The Spectator, Volume 2. eBook

This eBook from the Gutenberg Project consists of approximately 1,123 pages of information about The Spectator, Volume 2..
at his Feet.  By these Marks I knew him to be OLD-AGE.  You were seized with the utmost Horror and Amazement at his Approach.  You endeavoured to have fled, but the Phantome caught you in his Arms.  You may easily guess at the Change you suffered in this Embrace.  For my own Part, though I am still too full of the [frightful [2]] Idea, I will not shock you with a Description of it.  I was so startled at the Sight that my Sleep immediately left me, and I found my self awake, at leisure to consider of a Dream which seems too extraordinary to be without a Meaning.  I am, Madam, with the greatest Passion, Your most Obedient, most Humble Servant, &c.


[Footnote 1:  [the same time]]

[Footnote 2:  [dreadful]]

* * * * *

No. 302.  Friday, February 15, 1712.  Steele.

  Lachrymaeque decorae,
  Gratior et pulchro veniens in corpore Virtus.

  Vir.  AEn. 5.

I read what I give for the Entertainment of this Day with a great deal of Pleasure, and publish it just as it came to my Hands.  I shall be very glad to find there are many guessed at for Emilia.

  Mr. SPECTATOR, [1]

If this Paper has the good Fortune to be honoured with a Place in your Writings, I shall be the more pleased, because the Character of Emilia is not an imaginary but a real one.  I have industriously obscured the whole by the Addition of one or two Circumstances of no Consequence, that the Person it is drawn from might still be concealed; and that the Writer of it might not be in the least suspected, and for [other [2]] Reasons, I chuse not to give it the Form of a Letter:  But if, besides the Faults of the Composition, there be any thing in it more proper for a Correspondent than the SPECTATOR himself to write, I submit it to your better Judgment, to receive any other Model you think fit.  I am, SIR, Your very humble Servant.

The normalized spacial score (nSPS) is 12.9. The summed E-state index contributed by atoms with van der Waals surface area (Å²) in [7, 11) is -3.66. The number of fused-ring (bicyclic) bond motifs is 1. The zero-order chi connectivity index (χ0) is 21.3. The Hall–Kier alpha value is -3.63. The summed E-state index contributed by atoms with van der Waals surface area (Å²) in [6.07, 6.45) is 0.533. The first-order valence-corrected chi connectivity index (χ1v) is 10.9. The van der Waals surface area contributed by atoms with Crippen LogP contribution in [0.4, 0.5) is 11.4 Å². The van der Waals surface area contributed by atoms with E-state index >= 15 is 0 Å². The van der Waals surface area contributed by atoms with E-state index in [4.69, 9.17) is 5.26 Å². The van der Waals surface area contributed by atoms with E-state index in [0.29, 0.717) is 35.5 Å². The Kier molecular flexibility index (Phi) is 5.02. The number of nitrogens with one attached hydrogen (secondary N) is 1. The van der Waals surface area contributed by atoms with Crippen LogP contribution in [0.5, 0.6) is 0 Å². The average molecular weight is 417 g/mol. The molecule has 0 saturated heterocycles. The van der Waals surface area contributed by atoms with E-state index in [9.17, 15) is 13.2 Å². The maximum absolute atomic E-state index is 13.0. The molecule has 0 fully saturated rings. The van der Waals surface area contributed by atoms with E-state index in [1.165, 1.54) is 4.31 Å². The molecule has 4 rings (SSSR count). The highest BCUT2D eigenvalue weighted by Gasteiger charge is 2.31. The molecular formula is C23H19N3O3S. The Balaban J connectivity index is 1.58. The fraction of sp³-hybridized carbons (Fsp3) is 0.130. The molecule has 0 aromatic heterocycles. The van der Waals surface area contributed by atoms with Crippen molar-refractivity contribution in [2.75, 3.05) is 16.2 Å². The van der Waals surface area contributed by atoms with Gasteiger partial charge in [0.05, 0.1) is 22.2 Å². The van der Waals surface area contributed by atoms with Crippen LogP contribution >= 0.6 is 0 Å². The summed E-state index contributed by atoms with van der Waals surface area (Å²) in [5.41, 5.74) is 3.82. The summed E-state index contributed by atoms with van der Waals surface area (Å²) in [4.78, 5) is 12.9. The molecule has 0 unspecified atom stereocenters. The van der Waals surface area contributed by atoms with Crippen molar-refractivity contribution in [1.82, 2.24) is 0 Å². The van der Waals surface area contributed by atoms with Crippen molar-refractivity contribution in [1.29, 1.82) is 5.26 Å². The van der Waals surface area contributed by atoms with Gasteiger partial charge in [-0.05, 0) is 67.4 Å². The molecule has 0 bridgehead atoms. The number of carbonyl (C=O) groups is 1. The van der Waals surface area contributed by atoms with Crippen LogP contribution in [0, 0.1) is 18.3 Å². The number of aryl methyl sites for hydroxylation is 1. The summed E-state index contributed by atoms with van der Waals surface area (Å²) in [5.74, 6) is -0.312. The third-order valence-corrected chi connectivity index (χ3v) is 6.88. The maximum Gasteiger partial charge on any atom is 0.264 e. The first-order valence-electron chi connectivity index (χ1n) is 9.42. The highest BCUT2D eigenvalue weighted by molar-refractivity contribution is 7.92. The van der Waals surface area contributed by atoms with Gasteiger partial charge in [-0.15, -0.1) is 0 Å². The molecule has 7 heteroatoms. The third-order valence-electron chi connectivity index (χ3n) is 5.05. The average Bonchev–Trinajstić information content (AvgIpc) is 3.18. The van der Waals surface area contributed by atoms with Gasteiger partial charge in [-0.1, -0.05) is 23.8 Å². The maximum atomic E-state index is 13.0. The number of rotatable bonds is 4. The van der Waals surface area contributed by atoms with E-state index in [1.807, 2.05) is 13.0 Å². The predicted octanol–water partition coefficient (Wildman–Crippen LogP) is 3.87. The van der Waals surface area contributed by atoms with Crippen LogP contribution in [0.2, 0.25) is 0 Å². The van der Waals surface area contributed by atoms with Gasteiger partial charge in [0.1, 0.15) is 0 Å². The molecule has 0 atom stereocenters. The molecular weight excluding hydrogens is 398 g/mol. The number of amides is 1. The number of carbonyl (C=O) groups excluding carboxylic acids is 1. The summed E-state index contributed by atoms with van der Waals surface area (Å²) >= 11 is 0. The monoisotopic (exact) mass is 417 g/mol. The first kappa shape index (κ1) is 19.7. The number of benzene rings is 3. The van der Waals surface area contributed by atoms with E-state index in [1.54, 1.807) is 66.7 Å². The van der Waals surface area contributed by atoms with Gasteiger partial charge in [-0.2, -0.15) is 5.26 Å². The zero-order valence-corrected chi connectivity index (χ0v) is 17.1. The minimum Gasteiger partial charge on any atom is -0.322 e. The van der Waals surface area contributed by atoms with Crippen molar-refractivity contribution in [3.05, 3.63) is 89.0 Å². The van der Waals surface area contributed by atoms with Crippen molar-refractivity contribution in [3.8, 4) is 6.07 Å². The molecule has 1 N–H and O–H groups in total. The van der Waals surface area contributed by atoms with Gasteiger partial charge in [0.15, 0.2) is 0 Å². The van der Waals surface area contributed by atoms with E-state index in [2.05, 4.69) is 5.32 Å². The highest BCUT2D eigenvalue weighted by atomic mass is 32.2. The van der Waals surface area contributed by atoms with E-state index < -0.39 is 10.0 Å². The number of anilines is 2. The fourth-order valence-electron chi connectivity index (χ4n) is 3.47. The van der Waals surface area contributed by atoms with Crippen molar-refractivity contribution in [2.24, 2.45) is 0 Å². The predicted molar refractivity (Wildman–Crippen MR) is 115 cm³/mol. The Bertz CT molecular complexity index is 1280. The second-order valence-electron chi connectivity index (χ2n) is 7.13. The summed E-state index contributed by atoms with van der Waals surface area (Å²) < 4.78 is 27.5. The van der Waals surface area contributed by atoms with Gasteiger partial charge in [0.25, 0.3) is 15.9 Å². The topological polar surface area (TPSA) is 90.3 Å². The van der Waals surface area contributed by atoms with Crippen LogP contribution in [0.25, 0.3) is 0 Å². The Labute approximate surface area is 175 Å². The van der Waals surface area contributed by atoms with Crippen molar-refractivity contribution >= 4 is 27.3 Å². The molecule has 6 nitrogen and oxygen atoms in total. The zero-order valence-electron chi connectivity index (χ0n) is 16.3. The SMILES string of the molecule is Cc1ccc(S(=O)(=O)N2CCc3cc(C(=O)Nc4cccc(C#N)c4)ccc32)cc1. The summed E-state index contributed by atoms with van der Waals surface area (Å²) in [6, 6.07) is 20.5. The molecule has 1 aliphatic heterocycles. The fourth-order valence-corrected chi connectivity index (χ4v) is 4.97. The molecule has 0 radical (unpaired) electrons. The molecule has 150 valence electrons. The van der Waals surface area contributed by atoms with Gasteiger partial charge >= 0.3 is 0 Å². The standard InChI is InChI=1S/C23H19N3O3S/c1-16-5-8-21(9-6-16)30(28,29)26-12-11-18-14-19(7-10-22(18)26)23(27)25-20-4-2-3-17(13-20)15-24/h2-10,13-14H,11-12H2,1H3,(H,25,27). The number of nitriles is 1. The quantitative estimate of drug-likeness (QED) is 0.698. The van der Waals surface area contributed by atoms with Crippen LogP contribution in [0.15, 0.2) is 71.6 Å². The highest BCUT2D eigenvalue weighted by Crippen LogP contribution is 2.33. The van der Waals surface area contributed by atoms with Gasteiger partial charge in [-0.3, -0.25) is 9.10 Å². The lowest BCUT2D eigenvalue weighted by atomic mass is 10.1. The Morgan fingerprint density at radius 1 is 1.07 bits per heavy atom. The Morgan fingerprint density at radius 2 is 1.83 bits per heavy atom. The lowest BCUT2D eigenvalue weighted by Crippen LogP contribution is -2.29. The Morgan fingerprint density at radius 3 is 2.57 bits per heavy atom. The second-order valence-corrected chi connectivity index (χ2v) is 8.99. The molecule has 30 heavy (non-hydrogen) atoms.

There is nothing which gives one so pleasing a Prospect of human Nature, as the Contemplation of Wisdom and Beauty:  The latter is the peculiar Portion of that Sex which is therefore called Fair; but the happy Concurrence of both these Excellencies in the same Person, is a Character too celestial to be frequently met with.  Beauty is an over-weaning self-sufficient thing, careless of providing it self any more substantial Ornaments; nay so little does it consult its own Interests, that it too often defeats it self by betraying that Innocence which renders it lovely and desirable.  As therefore Virtue makes a beautiful Woman appear more beautiful, so Beauty makes a virtuous Woman really more virtuous.  Whilst I am considering these two Perfections gloriously united in one Person, I cannot help representing to my Mind the Image of Emilia.
Who ever beheld the charming Emilia, without feeling in his Breast at once the Glow
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The Spectator, Volume 2. from Project Gutenberg. Public domain.